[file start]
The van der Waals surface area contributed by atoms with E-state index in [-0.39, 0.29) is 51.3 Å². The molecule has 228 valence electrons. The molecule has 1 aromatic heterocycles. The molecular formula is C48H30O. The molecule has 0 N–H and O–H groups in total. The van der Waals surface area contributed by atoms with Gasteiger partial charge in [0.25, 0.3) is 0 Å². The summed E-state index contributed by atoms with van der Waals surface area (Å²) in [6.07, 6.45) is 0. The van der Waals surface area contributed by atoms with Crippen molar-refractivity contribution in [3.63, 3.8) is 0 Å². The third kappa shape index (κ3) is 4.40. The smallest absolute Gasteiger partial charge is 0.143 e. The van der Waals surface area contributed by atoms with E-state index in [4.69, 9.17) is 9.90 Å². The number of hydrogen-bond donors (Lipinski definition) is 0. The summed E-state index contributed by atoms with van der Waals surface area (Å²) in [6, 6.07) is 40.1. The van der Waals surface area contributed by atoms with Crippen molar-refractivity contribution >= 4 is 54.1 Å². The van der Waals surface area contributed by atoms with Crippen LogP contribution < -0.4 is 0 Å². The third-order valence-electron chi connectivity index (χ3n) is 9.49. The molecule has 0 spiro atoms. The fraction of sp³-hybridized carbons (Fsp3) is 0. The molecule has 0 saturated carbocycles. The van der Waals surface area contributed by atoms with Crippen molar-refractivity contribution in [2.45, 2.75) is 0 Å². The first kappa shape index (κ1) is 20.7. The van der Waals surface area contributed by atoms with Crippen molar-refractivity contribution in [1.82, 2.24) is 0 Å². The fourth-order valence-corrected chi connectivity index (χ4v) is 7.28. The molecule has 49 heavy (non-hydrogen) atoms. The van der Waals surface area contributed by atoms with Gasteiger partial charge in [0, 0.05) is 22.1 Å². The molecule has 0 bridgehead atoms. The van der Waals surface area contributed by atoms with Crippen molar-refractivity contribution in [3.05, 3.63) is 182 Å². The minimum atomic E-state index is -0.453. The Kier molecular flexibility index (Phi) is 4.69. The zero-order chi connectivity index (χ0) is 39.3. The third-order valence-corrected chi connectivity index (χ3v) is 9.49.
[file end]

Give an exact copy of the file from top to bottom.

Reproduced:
The van der Waals surface area contributed by atoms with E-state index in [-0.39, 0.29) is 51.3 Å². The molecule has 228 valence electrons. The molecule has 1 aromatic heterocycles. The molecular formula is C48H30O. The molecule has 0 N–H and O–H groups in total. The van der Waals surface area contributed by atoms with Gasteiger partial charge in [0.25, 0.3) is 0 Å². The summed E-state index contributed by atoms with van der Waals surface area (Å²) in [6.07, 6.45) is 0. The van der Waals surface area contributed by atoms with Crippen molar-refractivity contribution in [3.63, 3.8) is 0 Å². The third kappa shape index (κ3) is 4.40. The smallest absolute Gasteiger partial charge is 0.143 e. The van der Waals surface area contributed by atoms with E-state index in [4.69, 9.17) is 9.90 Å². The number of hydrogen-bond donors (Lipinski definition) is 0. The summed E-state index contributed by atoms with van der Waals surface area (Å²) in [6, 6.07) is 40.1. The van der Waals surface area contributed by atoms with Crippen molar-refractivity contribution >= 4 is 54.1 Å². The van der Waals surface area contributed by atoms with Crippen LogP contribution < -0.4 is 0 Å². The third-order valence-electron chi connectivity index (χ3n) is 9.49. The molecule has 0 spiro atoms. The fraction of sp³-hybridized carbons (Fsp3) is 0. The molecule has 0 saturated carbocycles. The van der Waals surface area contributed by atoms with Crippen molar-refractivity contribution in [2.45, 2.75) is 0 Å². The first kappa shape index (κ1) is 20.7. The van der Waals surface area contributed by atoms with Crippen molar-refractivity contribution in [1.82, 2.24) is 0 Å². The fourth-order valence-corrected chi connectivity index (χ4v) is 7.28. The molecule has 49 heavy (non-hydrogen) atoms. The van der Waals surface area contributed by atoms with Gasteiger partial charge in [0, 0.05) is 22.1 Å². The molecule has 0 bridgehead atoms. The van der Waals surface area contributed by atoms with Crippen molar-refractivity contribution in [3.05, 3.63) is 182 Å². The minimum atomic E-state index is -0.453. The Kier molecular flexibility index (Phi) is 4.69. The zero-order chi connectivity index (χ0) is 39.3. The third-order valence-corrected chi connectivity index (χ3v) is 9.49.